I walked around the lake on Goose Chasing Trail, appropriately enough. I saw along this wall of greenery on the trail many berry bushes and a huge plop of bear scat. Not a place to walk at night. The park had ball fields, several childrens playgrounds, tennis courts, a skate board area; You can fish and kayak, and sail boats and swim here. A huge barbeque area for group affairs plus many strategically located more private picnic areas with benches. I crossed two bridges over the water. For a small population of about 19,000 people, it was commendable. If I were to chose a place to live in Pennsylvania, this might be it.
Down the road apiece was this figure attached to a hunt and bait shop. Methinks the area is a great hunting, fishing and skiing area, judging from the mountainous terrain of the Allegheny Mountains. And, the main grocery here had better prices compared to what we were paying for items in Ivoryton and Dartmouth.
Yesterday, I attempted to get a picture of a snowmobile crossing sign and missed several of them. But, I finally succeeded after three tries on this stretch of road headed for Ashtabula.
Our journey was somewhat eventful in that a truck turning right pulled within inches of us at a stop light, then backed up and made the narrow turn. I was so transfixed I didn’t get his picture. Likewise when we came to a very narrow underpass. This one, pictured below, was lower than normal, but not so narrow. The transportation department gave plenty of warning that it was coming up. Twelve feet seven inches. The motor home is Eleven feet two inches.
Then, we stopped for lunch and a stretch at Union City and wondered what all the yellow ribbons were for? Maybe vets? Maybe cancer awareness? Its a local thing.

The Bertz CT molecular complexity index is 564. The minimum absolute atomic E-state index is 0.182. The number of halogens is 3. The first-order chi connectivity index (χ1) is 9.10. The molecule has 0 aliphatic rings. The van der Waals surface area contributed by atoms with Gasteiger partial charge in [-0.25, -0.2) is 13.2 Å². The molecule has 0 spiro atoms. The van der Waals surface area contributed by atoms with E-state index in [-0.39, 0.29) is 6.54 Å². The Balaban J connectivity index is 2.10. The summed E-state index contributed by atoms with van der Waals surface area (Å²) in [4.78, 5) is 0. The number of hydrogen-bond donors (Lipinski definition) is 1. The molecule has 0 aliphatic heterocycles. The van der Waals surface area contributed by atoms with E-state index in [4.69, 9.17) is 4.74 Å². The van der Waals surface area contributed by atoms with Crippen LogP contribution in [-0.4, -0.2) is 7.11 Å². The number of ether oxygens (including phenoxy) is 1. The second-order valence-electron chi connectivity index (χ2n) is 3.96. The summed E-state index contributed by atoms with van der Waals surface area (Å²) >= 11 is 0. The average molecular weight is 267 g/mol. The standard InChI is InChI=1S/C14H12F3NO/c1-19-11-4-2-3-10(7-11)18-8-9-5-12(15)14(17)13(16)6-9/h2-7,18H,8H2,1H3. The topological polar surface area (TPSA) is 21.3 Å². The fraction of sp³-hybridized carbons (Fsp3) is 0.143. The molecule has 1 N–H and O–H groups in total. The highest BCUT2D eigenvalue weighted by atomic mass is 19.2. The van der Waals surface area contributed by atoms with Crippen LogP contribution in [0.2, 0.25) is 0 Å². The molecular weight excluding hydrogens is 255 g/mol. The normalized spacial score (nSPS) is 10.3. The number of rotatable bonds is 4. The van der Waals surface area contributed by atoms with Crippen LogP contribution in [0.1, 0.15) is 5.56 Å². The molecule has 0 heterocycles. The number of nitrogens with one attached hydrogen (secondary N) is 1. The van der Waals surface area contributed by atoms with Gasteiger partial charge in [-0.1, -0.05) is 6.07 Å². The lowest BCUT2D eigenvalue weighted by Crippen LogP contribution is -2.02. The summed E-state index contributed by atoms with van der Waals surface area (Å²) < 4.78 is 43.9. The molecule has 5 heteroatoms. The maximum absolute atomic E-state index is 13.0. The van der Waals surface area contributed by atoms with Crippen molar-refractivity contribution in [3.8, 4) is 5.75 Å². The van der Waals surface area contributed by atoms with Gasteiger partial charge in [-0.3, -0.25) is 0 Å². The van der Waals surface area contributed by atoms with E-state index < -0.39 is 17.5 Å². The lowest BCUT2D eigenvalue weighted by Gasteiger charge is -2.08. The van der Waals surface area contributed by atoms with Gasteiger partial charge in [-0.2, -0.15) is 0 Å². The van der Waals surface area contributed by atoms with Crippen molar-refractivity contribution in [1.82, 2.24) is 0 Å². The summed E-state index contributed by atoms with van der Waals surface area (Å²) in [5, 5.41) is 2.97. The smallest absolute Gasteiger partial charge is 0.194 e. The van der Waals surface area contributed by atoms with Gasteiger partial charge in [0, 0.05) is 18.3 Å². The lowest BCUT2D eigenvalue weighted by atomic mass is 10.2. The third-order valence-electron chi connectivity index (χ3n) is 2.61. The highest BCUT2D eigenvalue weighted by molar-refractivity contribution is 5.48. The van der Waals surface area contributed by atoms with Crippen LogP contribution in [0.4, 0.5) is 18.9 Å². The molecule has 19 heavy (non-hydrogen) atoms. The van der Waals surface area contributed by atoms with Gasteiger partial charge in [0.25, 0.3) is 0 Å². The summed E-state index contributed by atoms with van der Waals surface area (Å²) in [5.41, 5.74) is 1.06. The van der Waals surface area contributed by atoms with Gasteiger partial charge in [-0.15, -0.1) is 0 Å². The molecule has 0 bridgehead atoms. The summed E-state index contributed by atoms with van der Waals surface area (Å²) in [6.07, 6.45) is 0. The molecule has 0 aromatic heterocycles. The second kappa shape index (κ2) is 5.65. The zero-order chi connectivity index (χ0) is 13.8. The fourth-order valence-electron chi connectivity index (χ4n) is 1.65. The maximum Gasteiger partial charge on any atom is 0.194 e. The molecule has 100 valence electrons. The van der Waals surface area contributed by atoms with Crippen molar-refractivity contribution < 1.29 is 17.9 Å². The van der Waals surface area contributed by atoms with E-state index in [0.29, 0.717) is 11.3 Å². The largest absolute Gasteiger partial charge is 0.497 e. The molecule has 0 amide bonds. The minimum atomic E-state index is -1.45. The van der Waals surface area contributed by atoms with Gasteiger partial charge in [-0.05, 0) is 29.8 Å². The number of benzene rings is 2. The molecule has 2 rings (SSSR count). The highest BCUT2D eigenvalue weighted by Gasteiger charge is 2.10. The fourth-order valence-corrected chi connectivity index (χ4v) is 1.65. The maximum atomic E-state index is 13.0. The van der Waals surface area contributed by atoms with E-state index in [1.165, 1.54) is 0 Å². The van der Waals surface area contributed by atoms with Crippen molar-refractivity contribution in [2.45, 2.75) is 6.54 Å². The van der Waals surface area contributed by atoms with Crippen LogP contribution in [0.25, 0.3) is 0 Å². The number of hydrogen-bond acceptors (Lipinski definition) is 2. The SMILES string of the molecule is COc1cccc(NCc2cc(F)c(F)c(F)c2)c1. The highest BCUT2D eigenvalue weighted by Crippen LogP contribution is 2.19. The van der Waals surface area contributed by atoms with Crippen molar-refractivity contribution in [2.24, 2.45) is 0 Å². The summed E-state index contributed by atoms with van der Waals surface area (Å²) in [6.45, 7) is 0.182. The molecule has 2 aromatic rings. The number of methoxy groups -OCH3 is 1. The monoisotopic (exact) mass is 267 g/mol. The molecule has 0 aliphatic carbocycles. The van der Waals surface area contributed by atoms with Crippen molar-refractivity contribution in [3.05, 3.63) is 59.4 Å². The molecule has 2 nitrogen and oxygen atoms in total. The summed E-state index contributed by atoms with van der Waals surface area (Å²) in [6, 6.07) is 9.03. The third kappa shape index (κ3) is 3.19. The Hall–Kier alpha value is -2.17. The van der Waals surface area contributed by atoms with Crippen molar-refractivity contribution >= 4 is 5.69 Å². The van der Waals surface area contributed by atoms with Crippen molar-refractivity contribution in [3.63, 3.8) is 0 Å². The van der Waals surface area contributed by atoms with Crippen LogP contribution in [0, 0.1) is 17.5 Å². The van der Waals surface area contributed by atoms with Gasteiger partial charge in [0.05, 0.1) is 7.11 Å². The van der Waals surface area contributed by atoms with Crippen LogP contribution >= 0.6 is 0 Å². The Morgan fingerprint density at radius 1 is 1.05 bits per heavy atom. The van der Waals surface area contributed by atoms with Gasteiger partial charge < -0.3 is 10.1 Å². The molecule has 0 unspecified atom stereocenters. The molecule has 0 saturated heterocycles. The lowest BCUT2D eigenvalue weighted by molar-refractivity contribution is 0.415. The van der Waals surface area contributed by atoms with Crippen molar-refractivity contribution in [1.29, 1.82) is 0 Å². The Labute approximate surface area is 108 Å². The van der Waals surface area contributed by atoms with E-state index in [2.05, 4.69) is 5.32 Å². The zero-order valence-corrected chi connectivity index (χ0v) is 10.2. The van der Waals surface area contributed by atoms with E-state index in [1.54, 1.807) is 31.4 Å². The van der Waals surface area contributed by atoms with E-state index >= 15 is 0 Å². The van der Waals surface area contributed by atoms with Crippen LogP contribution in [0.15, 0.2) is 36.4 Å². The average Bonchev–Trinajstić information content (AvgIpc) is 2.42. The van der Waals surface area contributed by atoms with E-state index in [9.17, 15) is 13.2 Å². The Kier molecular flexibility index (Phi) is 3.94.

Signs we saw, but not in time to get a picture:
HOME OF FLAMETHROWER BURGERS
(That was Conneaut)
BLIND PERSON AREA
(On cape cod, we saw a DEAF CHILD sign.)
BUCKLE UP ITS YOUR LIFE ITS OUR LAW
SOULSHINES BETTER THAN A SHOESHINE
WORLDS STRONGEST REDNECK
That last one really has me curious. We saw it in three places in two small towns???
Life on the road is fun even whizzing by. We made it to Ashtabula.
July 2, 2010
Ken, his wife Laurie, three teens and two dogs left Las Vegas at 4 A.M. and arrived around three P.M. Thursday. Over 9 hours of driving with a couple of rest stops.
Consider totally jet lagged Romain Chemiere, who flew from his native France to Las Vegas and arrived Wednesday. He slept most of the day and evening June 30th, only to be loaded into a car with my son’s family for a long road trip yesterday. He is the son of Catherine (Carre) Chemiere. She is the AFS sister to my youngest daughter Virginia.
Romain will spend a month with family members in the US.
Grandson Stewart was hep. He brought his uke and guitar, so we are in for a treat. He and his brother are both credible musicians.
Son Ken did most of the driving and was stifling yawns and struggling to stay awake.
Makes you wonder if dogs suffer jet lag? Probably not. They just seem to go with the flo. They do bark, however, but this pregnant doe browsed the weedy side yard for a snack when all was a bit quiet.
Deer are pretty common visitors, but the night before, we determined we had a noisy, growling, grunting bear in the yard. Possibly two. Couldn’t see clearly in the dark, to be certain. A neighbor dog inspected the yard with his hackles up for several minutes in the morning. And, every dog in the neighborhood was sounding an alarm. They’ve been spotted nearby. Its the time of year before the wild blackberries ripen, my orchard isn’t fruiting either. Its their hungriest time. They like the compost pile and other succulent plants. We just have to hope they don’t like dogs for snacks.